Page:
Creating certificate for Keycloak server

I appreciate the mission of Let's Encrypt and all the effort of community members but damn SSL should be easier! :slight_smile:

I'm trying to secure a Keycloak server and I'm hitting walls everywhere I turn. Here's a quick overview of what's happened thus far and the problems I'm running into. Linux is not a familiar environment but I'd like it to be more so, so if anyone has any pointers explicitly spelled out I'd be very grateful:

  • Installed CentOS 8 minimal version
  • Did updates
  • Installed Java 1.8.0 as Keycloak requires this and is based on WildFly/Jboss
  • Installed Keycloak and did various config set up
  • Keycloak is running
  • Dutifully followed the instructions to install snapd - not sure why I wouldn't be able to use wget?
  • Installed Certbot
  • Tried getting a certificate using standalone and it said the challenge failed


  • So, Keycloak runs on port 8080 and I believe Certbot is checking 80 by default
  • I tried --preferred-challenges to have it check on port 443 (for other reasons) but it's rejecting tls-sni
  • I honestly have no idea if this server is running apache, Nginx or something else, but it is a working Keycloak installation
  • I do have a subdomain pointing to the server and would be willing (and in fact this might be preferable) to do some sort of DNS challenge but that involves installing some other package? This isn't clear to me either.

I tried all last night to get past these barriers, googling everything and still did not succeed. For experienced web server folks this might be a walk in the park but for newbies... I know I have more challenges coming my way with a pkcs12 conversion, but we'll cross that bridge when we get to it. If I can get this cert issued and get it in the /etc/letsencrypt folder, I might have enough examples to get the rest done.

So, could anyone help with simple instructions on how to do the challenge using DNS - that avoids all the port issues and would seem the simplest way forward. Thanks folks, I really appreciate it.

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Hi @soundsessential

simple answer: That's client specific.

So check the documentation of the client you want to use.

Welcome Back to the Let's Encrypt Community :slightly_smiling_face:

There are a lot of variables in play here, especially those related to your DNS and hosting providers. It certainly should be possible to get this to work. At the very least you can perform manual dns-01 challenge(s) with certbot.

sudo certbot certonly --manual --preferred-challenges dns -d ",,*,whatever"

You can look into automating this approach with a DNS plugin that works for your DNS provider:

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Do you have anything already operating on port 80? If not, we can probably get standalone to work for you.

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Jonathan - thanks again for helping out. I still haven't managed to get the Ruby app up and running with SSL but that's on the back burner for another day. Perhaps this project is pushing me closer on that one too.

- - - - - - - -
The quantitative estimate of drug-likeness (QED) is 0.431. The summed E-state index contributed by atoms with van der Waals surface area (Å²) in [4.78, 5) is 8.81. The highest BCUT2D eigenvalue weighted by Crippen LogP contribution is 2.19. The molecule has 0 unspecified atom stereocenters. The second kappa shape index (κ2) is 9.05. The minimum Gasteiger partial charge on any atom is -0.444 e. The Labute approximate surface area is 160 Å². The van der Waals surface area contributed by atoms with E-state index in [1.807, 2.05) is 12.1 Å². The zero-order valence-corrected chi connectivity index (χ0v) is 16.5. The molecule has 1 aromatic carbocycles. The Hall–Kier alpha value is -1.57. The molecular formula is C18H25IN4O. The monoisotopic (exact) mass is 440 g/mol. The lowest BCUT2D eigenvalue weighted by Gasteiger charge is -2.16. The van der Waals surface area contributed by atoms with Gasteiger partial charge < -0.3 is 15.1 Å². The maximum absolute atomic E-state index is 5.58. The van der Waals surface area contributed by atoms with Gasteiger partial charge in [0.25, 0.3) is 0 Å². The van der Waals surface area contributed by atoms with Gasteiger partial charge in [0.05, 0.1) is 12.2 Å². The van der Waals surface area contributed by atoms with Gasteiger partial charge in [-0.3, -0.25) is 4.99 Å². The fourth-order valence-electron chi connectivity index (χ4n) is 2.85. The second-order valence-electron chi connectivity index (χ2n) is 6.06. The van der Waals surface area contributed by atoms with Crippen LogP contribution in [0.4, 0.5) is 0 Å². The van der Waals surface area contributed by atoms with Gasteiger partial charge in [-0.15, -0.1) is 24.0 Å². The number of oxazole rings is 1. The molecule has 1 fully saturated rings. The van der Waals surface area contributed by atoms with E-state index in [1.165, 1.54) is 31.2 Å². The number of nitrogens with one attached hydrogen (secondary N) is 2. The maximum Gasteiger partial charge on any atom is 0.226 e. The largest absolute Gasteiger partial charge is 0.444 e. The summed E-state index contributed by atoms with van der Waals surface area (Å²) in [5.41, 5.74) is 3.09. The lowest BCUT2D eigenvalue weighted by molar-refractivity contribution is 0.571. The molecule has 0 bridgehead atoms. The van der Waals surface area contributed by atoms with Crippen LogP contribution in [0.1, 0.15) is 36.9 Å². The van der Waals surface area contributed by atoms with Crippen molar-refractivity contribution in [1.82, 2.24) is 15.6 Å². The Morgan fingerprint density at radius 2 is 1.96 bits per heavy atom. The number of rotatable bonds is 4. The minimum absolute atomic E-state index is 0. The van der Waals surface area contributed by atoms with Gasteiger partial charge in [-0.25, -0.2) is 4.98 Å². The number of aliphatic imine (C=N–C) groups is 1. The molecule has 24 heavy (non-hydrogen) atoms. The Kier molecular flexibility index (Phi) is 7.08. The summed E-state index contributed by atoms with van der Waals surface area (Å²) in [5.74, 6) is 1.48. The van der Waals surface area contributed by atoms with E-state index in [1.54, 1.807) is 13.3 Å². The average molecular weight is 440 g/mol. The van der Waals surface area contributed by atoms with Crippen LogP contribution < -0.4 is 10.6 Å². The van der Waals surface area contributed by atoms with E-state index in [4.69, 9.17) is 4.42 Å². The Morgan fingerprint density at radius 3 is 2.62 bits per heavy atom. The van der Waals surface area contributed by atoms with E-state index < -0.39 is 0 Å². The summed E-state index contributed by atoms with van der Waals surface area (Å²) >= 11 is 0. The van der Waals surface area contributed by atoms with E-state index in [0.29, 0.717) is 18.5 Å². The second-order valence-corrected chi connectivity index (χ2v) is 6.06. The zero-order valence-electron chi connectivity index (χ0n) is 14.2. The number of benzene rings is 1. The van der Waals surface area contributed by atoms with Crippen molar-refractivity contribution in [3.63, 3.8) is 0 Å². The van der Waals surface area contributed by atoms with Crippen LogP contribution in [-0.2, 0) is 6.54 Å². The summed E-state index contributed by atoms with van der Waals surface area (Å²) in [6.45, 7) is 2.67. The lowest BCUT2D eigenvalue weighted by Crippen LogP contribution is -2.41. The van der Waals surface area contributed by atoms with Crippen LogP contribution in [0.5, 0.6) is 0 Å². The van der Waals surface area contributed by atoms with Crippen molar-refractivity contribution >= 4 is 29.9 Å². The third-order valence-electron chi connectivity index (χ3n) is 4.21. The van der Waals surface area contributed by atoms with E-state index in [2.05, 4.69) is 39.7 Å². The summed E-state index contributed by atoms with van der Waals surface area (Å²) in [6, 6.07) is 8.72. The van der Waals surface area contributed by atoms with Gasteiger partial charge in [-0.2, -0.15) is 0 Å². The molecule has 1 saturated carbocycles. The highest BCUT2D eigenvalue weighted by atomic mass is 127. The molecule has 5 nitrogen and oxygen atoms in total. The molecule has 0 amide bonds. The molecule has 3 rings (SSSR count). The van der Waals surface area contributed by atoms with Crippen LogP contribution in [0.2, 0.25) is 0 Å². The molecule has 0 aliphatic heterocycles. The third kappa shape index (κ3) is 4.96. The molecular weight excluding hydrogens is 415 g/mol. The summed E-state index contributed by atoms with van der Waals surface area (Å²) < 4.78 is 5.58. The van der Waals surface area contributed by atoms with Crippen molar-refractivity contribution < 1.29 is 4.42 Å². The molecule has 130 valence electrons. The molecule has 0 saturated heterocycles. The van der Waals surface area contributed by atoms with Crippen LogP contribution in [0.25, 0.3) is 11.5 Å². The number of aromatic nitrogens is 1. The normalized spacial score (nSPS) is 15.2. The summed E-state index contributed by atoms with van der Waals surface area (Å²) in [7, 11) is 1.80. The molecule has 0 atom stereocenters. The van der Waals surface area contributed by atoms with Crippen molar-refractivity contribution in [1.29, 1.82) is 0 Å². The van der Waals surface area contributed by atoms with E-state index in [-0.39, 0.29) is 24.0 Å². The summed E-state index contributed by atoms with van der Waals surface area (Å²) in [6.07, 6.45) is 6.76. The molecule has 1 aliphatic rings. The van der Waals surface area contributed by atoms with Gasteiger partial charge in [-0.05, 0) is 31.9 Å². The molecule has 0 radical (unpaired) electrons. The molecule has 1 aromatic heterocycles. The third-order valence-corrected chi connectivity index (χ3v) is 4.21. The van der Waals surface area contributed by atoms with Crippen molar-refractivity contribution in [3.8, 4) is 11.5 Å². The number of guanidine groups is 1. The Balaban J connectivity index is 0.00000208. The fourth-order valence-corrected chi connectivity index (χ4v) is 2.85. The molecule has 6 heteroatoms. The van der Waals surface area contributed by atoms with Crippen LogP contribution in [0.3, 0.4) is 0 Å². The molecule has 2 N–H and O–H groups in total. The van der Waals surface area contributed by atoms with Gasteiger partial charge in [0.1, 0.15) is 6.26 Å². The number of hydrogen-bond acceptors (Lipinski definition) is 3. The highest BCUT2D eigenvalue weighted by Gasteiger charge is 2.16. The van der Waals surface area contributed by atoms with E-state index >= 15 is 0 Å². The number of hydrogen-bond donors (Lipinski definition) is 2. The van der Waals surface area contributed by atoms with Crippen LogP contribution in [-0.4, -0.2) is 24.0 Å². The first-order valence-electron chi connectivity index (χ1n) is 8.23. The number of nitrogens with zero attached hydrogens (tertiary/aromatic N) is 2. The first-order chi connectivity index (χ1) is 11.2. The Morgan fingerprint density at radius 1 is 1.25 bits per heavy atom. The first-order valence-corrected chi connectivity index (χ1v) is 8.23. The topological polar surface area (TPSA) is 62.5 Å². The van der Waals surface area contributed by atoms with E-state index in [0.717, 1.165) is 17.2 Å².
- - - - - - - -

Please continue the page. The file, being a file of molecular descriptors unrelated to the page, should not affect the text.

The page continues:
So, I have finally got standalone to work. I opened port 80 on the Linux box, changed port 80 to point to that machine in my router and the http challenge went through. I'd rather not have port 80 point at that machine but if I wish to auto renew then I think I have no option right?

Auto renew does seem easier with http than DNS so that's one benefit. I'm over this hurdle having downloaded a cert! Still more road lies ahead but one step at a time... :+1:

Regarding DNS, consider this to be, hopefully useful, feedback for wider adoption, but I had found that documentation previously in the link you kindly posted and had gone over it, figured I needed to install a plugin, but for the life of me couldn't find how to do that. Maybe it's staring me in the face. Maybe more experienced Linux developers just know, but it's a barrier for entry. SSL and encryption is essential but it's still too hard for those that are not immersed in it daily. Maybe a library of tutorials of various applications on various operating systems that people could follow step by step would help - I'd be happy to contribute for Keycloak. Maybe one day it's baked into Linux distributions by default and just works out of the box. Hopefully it gets easier over time for all.

Finally, I did try your DNS challenge code above and that did work, so thank you for that too. I will keep that handy in case of going to wildcard or dropping port 80 requirements. And in my lengthy searches, I did come across this for auto renewing via DNS and Go Daddy: Automating Let's Encrypt Certificate Renewal using DNS Challenge Type — Chariot Solutions

Perhaps one day I'll give that a go, for now I've got my cert and can continue the quest! :partying_face:

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I'll let you in on something. I've developed my own ACME client specifically targeted at GoDaddy shared hosting users (though it will work for anyone). It's a simple PHP file that you just drop into the webroot directory for the webserver that serves content over port 80. Go to the page in your browser, fill in your email, domain, and any subdomains then click a button and bam: there's your certificate, intermediate, and private key. Simple, simple. It does require a functioning webserver operating on port 80 though. It's in beta testing right now and should be released within the next couple of days.


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